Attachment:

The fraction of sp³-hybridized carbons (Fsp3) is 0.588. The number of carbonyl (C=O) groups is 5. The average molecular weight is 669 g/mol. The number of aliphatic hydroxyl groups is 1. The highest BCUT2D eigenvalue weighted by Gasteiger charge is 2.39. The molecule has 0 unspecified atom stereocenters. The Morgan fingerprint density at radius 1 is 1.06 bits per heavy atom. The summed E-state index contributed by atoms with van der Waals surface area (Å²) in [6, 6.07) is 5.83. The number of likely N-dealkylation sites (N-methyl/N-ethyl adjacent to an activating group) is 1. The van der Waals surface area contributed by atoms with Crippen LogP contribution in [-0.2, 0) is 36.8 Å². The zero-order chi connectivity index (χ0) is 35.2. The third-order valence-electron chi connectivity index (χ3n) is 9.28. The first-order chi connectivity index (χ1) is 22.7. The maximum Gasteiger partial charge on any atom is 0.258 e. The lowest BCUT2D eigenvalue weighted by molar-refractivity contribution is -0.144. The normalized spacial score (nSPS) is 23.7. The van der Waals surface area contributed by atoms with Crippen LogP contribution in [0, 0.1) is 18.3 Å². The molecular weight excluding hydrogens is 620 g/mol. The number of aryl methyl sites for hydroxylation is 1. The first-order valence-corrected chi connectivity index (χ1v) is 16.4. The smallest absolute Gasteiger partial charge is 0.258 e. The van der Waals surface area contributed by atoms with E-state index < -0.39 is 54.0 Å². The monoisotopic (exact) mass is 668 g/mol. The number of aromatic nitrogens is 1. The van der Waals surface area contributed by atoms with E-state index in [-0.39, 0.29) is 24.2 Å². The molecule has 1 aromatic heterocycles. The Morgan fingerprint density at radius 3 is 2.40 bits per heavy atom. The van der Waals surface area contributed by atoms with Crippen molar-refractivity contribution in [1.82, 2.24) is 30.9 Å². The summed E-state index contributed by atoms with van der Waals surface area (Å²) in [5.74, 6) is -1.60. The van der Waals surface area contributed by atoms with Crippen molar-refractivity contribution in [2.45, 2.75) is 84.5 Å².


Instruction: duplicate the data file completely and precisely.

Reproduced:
The fraction of sp³-hybridized carbons (Fsp3) is 0.588. The number of carbonyl (C=O) groups is 5. The average molecular weight is 669 g/mol. The number of aliphatic hydroxyl groups is 1. The highest BCUT2D eigenvalue weighted by Gasteiger charge is 2.39. The molecule has 0 unspecified atom stereocenters. The Morgan fingerprint density at radius 1 is 1.06 bits per heavy atom. The summed E-state index contributed by atoms with van der Waals surface area (Å²) in [6, 6.07) is 5.83. The number of likely N-dealkylation sites (N-methyl/N-ethyl adjacent to an activating group) is 1. The van der Waals surface area contributed by atoms with Crippen LogP contribution in [-0.2, 0) is 36.8 Å². The zero-order chi connectivity index (χ0) is 35.2. The third-order valence-electron chi connectivity index (χ3n) is 9.28. The first-order chi connectivity index (χ1) is 22.7. The maximum Gasteiger partial charge on any atom is 0.258 e. The lowest BCUT2D eigenvalue weighted by molar-refractivity contribution is -0.144. The normalized spacial score (nSPS) is 23.7. The van der Waals surface area contributed by atoms with Crippen LogP contribution in [0, 0.1) is 18.3 Å². The molecular weight excluding hydrogens is 620 g/mol. The number of aryl methyl sites for hydroxylation is 1. The first-order valence-corrected chi connectivity index (χ1v) is 16.4. The smallest absolute Gasteiger partial charge is 0.258 e. The van der Waals surface area contributed by atoms with E-state index < -0.39 is 54.0 Å². The monoisotopic (exact) mass is 668 g/mol. The number of aromatic nitrogens is 1. The van der Waals surface area contributed by atoms with E-state index in [-0.39, 0.29) is 24.2 Å². The molecule has 1 aromatic heterocycles. The Morgan fingerprint density at radius 3 is 2.40 bits per heavy atom. The van der Waals surface area contributed by atoms with Crippen molar-refractivity contribution in [1.82, 2.24) is 30.9 Å². The summed E-state index contributed by atoms with van der Waals surface area (Å²) in [5.74, 6) is -1.60. The van der Waals surface area contributed by atoms with Crippen molar-refractivity contribution in [2.45, 2.75) is 84.5 Å².